Pedro Almodovar

Almodóvar, Change in Spanish Cinema

Spanish cinema has reached international recognition the last two decades. There was also a time when a very good film was a modern film reference beyond the borders. In particular, Pedro Almodòvar created this.

It is true that the earlier films of Pedro Almodóvar have almost reached the category of icons of cinema, when you take a closer look at the entire filmography of this director. However, its development went towards an intimate, sentimental and refined cinema, which seems even more personal.

Almodóvar's early works ("Pepi, Luci, Bom" and "Labyrinth of Passion") were shooted during the times of the Madrid Movida, which certainly was part of history of our country in the 80s. This was a great merit of Almodóvar for the Spanish cinema: He showed a new form of modern cinema, which was very representative for the changes that took place during the transition period after Franco. Moreover, he was little understood and appreciated by the older generation exactly for this reason, but better understood and appreciated by the younger generation.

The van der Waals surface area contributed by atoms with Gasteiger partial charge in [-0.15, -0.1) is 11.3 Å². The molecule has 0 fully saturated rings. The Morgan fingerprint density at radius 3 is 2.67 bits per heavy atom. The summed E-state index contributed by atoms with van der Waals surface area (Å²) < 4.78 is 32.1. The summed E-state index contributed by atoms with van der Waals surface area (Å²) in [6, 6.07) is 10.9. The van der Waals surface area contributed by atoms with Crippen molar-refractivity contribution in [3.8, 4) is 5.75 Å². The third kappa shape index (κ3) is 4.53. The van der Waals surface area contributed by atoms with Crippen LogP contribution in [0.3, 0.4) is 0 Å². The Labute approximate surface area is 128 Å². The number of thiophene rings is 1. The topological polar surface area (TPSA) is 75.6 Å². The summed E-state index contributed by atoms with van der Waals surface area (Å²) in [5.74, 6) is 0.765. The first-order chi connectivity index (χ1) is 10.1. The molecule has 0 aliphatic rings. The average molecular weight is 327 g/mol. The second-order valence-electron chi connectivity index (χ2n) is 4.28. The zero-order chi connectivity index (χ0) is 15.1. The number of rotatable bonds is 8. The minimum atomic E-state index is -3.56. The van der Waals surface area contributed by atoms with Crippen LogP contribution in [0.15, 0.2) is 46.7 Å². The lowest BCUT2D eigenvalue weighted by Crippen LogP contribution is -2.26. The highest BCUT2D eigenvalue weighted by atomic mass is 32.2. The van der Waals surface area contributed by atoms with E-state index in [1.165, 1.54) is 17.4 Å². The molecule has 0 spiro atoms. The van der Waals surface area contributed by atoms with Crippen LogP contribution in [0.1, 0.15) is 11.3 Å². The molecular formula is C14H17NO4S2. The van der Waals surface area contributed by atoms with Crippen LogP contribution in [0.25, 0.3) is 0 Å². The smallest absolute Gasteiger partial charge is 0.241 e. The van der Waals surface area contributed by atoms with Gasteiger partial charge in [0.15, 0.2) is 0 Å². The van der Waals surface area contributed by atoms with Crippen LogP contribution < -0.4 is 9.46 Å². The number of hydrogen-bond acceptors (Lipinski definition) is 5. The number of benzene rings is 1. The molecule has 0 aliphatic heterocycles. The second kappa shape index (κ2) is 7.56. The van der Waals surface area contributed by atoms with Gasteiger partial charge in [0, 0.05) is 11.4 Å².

Subsequently Almodóvar has gone through several phases. As with any other artist, the personal development and the development of Spanish society have left its marks on his work. In his work there were groundbreaking elements (sometimes scandalous moments), always talking about aspects of sex, church, abuse and social groups that someone rarely brought onto the big screen that time.

Almodòvar has won two Oscars and two Golden Globes. He received both awards for his two major films: "All About My Mother" (1999) and "Talk to Her" (2002). In 1989, with the comedy "Women on the Verge of a Nervous Breakdown" he was awarded with a nomination for an Oscar. This was an important nomination, because the Spanish cinema almost disappeared from the international stage at that time.